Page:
Frost v. State , 4D09–3561.

CourtCourt of Appeal of Florida (US)
Citation53 So.3d 1119
Docket NumberNo. 4D09–3561.,4D09–3561.
PartiesAndre FROST, Appellant,v.STATE of Florida, Appellee.
Decision Date26 January 2011

53 So.3d 1119

Andre FROST, Appellant,
STATE of Florida, Appellee.

No. 4D09–3561.

District Court of Appeal of Florida, Fourth District.

Jan. 26, 2011.

[53 So.3d 1121]

Carey Haughwout, Public Defender, and Tatjana Ostapoff, Assistant Public Defender, West Palm Beach, for appellant.Pamela Jo Bondi, Attorney General, Tallahassee, and Melanie Dale Surber, Assistant Attorney General, West Palm Beach, for appellee.GROSS, C.J.

Andre Frost appeals the circuit court's denial of his dispositive motion to suppress in a case where he entered pleas of no contest to charges involving possession of cocaine and cannabis. Frost contends that the state failed to establish the reliability of the police dog that alerted to the presence of drugs in his car. We find that competent, substantial evidence supported the circuit court's finding of probable cause based on the dog sniff, and affirm.

Deputy Paul Jackson stopped Frost's Dodge Neon for running a stop sign. Corporal Randy Thomas arrived at the scene after the traffic stop. Jackson approached Frost's car and spoke with Frost. The deputy asked if he could search the car, but Frost said no. Thomas called for a dog unit.

While Jackson was writing a traffic citation, Detective Richard Voss arrived at the scene with his dog, Rex. Voss walked Rex around Frost's car for the dog to perform an exterior sniff. Rex alerted at the driver's seat. Voss returned Rex to his patrol car and told Jackson and Thomas about the alert. Jackson finished writing the citation and issued it to Frost.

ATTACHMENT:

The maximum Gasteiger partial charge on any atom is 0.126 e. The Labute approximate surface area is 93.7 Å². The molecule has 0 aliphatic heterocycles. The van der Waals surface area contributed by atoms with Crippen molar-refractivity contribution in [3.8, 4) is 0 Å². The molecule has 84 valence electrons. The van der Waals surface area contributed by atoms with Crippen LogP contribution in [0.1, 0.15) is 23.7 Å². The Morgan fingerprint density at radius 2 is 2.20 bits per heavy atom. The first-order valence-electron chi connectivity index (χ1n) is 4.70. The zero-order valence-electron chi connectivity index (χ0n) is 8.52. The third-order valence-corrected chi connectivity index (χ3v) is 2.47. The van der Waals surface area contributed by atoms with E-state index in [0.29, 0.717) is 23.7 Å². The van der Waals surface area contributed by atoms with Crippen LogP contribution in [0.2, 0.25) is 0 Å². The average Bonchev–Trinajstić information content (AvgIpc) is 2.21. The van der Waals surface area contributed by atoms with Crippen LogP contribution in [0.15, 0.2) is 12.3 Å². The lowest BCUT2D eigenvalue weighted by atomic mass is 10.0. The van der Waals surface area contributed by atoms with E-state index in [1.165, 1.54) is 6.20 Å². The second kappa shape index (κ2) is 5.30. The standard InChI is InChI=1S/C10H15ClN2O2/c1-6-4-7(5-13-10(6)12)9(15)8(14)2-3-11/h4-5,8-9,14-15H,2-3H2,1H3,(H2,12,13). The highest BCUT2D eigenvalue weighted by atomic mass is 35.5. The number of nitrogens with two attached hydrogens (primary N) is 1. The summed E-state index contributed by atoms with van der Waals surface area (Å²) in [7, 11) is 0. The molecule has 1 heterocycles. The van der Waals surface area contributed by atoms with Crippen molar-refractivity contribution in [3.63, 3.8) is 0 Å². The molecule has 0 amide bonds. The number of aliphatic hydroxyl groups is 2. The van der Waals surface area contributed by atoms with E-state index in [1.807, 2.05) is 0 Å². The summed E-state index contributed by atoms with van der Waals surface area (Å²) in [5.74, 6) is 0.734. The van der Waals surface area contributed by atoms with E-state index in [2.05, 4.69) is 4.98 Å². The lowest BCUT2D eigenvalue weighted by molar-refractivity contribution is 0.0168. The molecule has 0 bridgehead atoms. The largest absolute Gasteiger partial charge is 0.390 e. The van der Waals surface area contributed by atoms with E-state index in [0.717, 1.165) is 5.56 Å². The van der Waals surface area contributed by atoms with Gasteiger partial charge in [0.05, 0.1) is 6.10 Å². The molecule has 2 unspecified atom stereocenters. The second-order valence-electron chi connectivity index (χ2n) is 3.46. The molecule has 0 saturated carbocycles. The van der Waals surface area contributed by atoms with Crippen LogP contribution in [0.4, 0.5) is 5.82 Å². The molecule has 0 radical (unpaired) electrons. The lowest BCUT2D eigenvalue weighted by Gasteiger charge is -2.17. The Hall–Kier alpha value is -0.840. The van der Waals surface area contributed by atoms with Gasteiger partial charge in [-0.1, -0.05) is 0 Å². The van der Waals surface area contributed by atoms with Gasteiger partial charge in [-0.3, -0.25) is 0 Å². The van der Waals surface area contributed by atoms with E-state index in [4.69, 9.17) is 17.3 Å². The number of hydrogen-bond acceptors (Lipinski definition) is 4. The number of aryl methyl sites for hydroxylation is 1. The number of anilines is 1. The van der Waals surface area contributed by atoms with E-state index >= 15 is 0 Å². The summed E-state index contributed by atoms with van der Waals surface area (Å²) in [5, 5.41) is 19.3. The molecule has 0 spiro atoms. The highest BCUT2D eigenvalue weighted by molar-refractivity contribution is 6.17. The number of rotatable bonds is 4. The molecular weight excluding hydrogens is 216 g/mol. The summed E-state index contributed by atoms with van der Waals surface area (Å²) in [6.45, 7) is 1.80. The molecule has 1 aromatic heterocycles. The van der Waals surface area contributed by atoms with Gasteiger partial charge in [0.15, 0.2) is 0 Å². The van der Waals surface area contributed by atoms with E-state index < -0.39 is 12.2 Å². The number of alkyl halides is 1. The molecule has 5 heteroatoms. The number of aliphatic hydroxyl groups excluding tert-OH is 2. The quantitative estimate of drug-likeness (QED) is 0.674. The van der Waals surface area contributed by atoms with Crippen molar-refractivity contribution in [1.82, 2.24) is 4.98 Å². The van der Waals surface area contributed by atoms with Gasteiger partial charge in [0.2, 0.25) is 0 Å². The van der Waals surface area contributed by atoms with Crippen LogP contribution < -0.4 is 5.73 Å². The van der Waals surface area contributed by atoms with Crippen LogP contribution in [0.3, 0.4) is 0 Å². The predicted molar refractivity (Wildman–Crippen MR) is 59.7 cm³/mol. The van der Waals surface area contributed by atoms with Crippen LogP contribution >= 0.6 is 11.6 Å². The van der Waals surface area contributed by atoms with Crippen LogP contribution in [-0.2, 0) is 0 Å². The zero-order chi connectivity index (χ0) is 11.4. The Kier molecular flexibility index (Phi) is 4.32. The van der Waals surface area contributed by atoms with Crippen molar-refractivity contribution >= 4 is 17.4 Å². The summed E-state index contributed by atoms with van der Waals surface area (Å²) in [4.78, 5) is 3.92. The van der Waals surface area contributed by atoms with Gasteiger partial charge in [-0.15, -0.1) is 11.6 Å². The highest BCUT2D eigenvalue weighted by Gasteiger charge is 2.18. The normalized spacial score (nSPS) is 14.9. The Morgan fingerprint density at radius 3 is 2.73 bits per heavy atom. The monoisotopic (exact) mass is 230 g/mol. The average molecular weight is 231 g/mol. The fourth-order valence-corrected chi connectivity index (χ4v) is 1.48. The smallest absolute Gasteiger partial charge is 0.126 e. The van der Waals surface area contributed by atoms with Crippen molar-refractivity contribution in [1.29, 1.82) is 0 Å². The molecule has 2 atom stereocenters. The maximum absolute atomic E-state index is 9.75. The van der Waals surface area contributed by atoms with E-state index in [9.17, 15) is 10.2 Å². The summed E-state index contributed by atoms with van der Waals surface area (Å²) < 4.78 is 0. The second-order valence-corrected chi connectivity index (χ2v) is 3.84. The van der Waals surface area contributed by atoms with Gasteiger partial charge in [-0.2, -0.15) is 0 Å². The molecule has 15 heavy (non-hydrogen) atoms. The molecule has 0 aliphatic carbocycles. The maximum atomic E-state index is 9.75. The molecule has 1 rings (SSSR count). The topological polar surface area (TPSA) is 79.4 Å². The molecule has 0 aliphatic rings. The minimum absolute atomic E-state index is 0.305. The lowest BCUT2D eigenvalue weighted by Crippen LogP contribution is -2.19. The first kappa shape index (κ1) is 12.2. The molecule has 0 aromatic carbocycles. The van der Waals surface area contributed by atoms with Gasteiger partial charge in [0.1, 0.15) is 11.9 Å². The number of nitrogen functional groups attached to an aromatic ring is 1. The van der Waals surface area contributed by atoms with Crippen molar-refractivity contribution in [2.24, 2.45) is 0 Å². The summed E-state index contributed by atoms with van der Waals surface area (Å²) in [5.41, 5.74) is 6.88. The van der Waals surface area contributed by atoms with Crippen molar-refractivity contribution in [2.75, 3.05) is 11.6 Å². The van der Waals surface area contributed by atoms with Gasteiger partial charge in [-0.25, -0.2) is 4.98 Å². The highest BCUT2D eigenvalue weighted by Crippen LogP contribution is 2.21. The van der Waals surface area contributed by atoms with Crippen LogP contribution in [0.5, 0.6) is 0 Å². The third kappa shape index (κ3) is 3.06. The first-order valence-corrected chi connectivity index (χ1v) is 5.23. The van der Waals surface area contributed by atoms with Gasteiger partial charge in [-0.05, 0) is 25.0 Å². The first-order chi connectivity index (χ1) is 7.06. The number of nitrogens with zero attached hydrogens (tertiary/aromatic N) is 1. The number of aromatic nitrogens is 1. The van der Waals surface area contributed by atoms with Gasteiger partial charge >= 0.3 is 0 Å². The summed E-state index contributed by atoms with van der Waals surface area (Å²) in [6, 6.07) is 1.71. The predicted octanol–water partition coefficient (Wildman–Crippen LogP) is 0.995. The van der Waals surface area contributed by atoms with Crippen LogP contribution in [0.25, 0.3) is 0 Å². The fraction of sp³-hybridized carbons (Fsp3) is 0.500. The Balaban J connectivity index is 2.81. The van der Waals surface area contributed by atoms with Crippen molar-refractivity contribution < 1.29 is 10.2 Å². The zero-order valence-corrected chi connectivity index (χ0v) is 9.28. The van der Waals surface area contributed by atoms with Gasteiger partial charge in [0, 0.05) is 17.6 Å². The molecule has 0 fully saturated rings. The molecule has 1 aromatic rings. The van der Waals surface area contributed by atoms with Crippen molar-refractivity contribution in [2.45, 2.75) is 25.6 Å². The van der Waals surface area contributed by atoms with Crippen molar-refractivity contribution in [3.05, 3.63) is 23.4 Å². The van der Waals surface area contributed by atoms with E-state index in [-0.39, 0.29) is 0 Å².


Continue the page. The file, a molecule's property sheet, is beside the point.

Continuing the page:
After Frost was removed from his car, Thomas and Voss searched it. The search turned up powder and crack cocaine in an Altoids can found between the driver's seat and center console. A bag with marijuana was found in the same area. The deputies placed Frost under arrest.

Detective Voss described Rex's training and experience. The two had been a team for six or seven years. Rex was a dual purpose K–9, which means that he was an apprehension dog in addition to serving as a narcotics detection dog. The Okeechobee Sheriff's Office obtained Rex from Metro–Dade K–9 Services in Hialeah. K–9 Services had trained Rex for narcotics and apprehension work. This initial training was the basic training Rex needed to be a police dog. A police dog's handler then conducts proficiency training throughout the dog's career.

Voss explained that he relied on Rex's alerts to provide probable cause for searches. He testified that Rex was certified to detect marijuana, cocaine, hash, heroin, ecstasy, and methamphetamine. Rex was certified in narcotics and apprehension work by the National Detection Dog Association, the North American Police Work Dog Association, and the Florida Police Work Dog Association. Voss tried to maintain the dog's certifications each year, depending on the location where the certification evaluations were held. Over the time that Voss and Rex worked together, they obtained between 50 and 80 certificates. In addition to that training, Voss trained Rex once a week or every other week in a controlled odor environment. The sheriff's office maintained records for Rex's certifications and training.

On cross-examination, Voss stated that Rex had failed one test. During that 2007 test, methamphetamine was placed in a car. Rex was able to recognize the odor and identify the car, but not the source of

[53 So.3d 1122]

the odor within the car, “because of the depth of the hide.” This one failed test was but one portion of an overall certification evaluation.